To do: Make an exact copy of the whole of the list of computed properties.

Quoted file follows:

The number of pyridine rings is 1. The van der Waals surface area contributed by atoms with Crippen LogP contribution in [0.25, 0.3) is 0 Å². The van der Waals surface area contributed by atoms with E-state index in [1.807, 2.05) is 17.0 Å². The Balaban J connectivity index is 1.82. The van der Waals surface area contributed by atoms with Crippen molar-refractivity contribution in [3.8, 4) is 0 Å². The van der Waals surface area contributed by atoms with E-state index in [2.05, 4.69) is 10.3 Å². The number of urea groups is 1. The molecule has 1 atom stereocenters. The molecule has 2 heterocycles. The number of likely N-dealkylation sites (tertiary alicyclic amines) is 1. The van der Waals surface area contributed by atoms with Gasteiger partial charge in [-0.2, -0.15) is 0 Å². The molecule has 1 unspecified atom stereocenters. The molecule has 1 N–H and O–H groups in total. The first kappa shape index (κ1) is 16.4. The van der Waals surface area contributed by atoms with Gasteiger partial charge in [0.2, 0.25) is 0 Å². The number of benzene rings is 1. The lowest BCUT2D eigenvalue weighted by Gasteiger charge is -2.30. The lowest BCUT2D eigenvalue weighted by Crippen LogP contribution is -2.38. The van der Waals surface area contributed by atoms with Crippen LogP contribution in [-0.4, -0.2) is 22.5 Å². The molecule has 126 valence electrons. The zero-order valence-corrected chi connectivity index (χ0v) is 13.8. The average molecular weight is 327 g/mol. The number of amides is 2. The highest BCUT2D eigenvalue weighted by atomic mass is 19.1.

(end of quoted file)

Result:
The number of pyridine rings is 1. The van der Waals surface area contributed by atoms with Crippen LogP contribution in [0.25, 0.3) is 0 Å². The van der Waals surface area contributed by atoms with E-state index in [1.807, 2.05) is 17.0 Å². The Balaban J connectivity index is 1.82. The van der Waals surface area contributed by atoms with Crippen molar-refractivity contribution in [3.8, 4) is 0 Å². The van der Waals surface area contributed by atoms with E-state index in [2.05, 4.69) is 10.3 Å². The number of urea groups is 1. The molecule has 1 atom stereocenters. The molecule has 2 heterocycles. The number of likely N-dealkylation sites (tertiary alicyclic amines) is 1. The van der Waals surface area contributed by atoms with Gasteiger partial charge in [-0.2, -0.15) is 0 Å². The molecule has 1 unspecified atom stereocenters. The molecule has 1 N–H and O–H groups in total. The first kappa shape index (κ1) is 16.4. The van der Waals surface area contributed by atoms with Gasteiger partial charge in [0.2, 0.25) is 0 Å². The number of benzene rings is 1. The lowest BCUT2D eigenvalue weighted by Gasteiger charge is -2.30. The lowest BCUT2D eigenvalue weighted by Crippen LogP contribution is -2.38. The van der Waals surface area contributed by atoms with Crippen LogP contribution in [-0.4, -0.2) is 22.5 Å². The molecule has 126 valence electrons. The zero-order valence-corrected chi connectivity index (χ0v) is 13.8. The average molecular weight is 327 g/mol. The number of amides is 2. The highest BCUT2D eigenvalue weighted by atomic mass is 19.1.